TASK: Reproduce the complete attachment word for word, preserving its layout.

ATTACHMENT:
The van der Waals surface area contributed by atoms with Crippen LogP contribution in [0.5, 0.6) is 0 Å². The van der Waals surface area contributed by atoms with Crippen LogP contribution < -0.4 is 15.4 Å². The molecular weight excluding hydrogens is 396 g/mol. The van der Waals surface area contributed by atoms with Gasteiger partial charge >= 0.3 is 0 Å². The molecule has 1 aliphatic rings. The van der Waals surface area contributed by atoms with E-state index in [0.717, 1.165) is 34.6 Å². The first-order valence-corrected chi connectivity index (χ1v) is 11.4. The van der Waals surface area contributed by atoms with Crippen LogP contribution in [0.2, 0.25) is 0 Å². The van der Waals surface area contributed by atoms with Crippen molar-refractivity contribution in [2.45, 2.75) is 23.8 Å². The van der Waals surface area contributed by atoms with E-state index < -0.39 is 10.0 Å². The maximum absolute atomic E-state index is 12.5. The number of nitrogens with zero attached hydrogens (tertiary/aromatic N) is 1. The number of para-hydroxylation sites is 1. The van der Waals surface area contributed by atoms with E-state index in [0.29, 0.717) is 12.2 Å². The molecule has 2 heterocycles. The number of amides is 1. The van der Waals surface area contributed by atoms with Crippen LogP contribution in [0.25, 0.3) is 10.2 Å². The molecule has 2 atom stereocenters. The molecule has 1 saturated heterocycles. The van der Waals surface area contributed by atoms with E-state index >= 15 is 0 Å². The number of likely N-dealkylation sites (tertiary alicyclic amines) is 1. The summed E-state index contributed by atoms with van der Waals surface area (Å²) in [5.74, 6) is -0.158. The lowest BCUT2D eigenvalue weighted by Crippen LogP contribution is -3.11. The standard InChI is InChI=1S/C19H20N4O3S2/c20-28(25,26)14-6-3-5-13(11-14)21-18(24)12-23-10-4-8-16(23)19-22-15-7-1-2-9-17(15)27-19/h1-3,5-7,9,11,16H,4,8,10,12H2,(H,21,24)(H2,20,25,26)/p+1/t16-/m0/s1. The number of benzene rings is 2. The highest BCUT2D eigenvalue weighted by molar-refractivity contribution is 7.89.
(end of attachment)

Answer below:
The van der Waals surface area contributed by atoms with Crippen LogP contribution in [0.5, 0.6) is 0 Å². The van der Waals surface area contributed by atoms with Crippen LogP contribution < -0.4 is 15.4 Å². The molecular weight excluding hydrogens is 396 g/mol. The van der Waals surface area contributed by atoms with Gasteiger partial charge >= 0.3 is 0 Å². The molecule has 1 aliphatic rings. The van der Waals surface area contributed by atoms with E-state index in [0.717, 1.165) is 34.6 Å². The first-order valence-corrected chi connectivity index (χ1v) is 11.4. The van der Waals surface area contributed by atoms with Crippen LogP contribution in [0.2, 0.25) is 0 Å². The van der Waals surface area contributed by atoms with Crippen molar-refractivity contribution in [2.45, 2.75) is 23.8 Å². The van der Waals surface area contributed by atoms with E-state index < -0.39 is 10.0 Å². The maximum absolute atomic E-state index is 12.5. The number of nitrogens with zero attached hydrogens (tertiary/aromatic N) is 1. The number of para-hydroxylation sites is 1. The van der Waals surface area contributed by atoms with E-state index in [0.29, 0.717) is 12.2 Å². The molecule has 2 heterocycles. The number of amides is 1. The van der Waals surface area contributed by atoms with Crippen LogP contribution in [0.25, 0.3) is 10.2 Å². The molecule has 2 atom stereocenters. The molecule has 1 saturated heterocycles. The van der Waals surface area contributed by atoms with E-state index >= 15 is 0 Å². The number of likely N-dealkylation sites (tertiary alicyclic amines) is 1. The summed E-state index contributed by atoms with van der Waals surface area (Å²) in [5.74, 6) is -0.158. The lowest BCUT2D eigenvalue weighted by Crippen LogP contribution is -3.11. The standard InChI is InChI=1S/C19H20N4O3S2/c20-28(25,26)14-6-3-5-13(11-14)21-18(24)12-23-10-4-8-16(23)19-22-15-7-1-2-9-17(15)27-19/h1-3,5-7,9,11,16H,4,8,10,12H2,(H,21,24)(H2,20,25,26)/p+1/t16-/m0/s1. The number of benzene rings is 2. The highest BCUT2D eigenvalue weighted by molar-refractivity contribution is 7.89.